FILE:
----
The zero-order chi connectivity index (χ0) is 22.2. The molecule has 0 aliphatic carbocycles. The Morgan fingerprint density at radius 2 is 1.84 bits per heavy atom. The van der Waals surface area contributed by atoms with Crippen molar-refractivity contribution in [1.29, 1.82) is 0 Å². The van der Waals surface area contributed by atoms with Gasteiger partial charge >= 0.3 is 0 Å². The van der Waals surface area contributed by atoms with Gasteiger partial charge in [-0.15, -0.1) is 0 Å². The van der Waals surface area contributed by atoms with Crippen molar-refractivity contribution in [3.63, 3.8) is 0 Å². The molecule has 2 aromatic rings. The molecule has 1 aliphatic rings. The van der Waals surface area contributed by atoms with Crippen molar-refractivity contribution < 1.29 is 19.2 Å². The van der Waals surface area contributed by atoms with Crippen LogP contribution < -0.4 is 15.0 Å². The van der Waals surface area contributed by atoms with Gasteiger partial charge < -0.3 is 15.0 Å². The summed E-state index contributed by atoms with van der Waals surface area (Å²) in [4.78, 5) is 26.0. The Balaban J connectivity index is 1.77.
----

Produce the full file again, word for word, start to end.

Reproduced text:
The zero-order chi connectivity index (χ0) is 22.2. The molecule has 0 aliphatic carbocycles. The Morgan fingerprint density at radius 2 is 1.84 bits per heavy atom. The van der Waals surface area contributed by atoms with Crippen molar-refractivity contribution in [1.29, 1.82) is 0 Å². The van der Waals surface area contributed by atoms with Gasteiger partial charge >= 0.3 is 0 Å². The van der Waals surface area contributed by atoms with Gasteiger partial charge in [-0.15, -0.1) is 0 Å². The van der Waals surface area contributed by atoms with Crippen molar-refractivity contribution in [3.63, 3.8) is 0 Å². The molecule has 2 aromatic rings. The molecule has 1 aliphatic rings. The van der Waals surface area contributed by atoms with Crippen molar-refractivity contribution < 1.29 is 19.2 Å². The van der Waals surface area contributed by atoms with Crippen LogP contribution < -0.4 is 15.0 Å². The van der Waals surface area contributed by atoms with Gasteiger partial charge < -0.3 is 15.0 Å². The summed E-state index contributed by atoms with van der Waals surface area (Å²) in [4.78, 5) is 26.0. The Balaban J connectivity index is 1.77.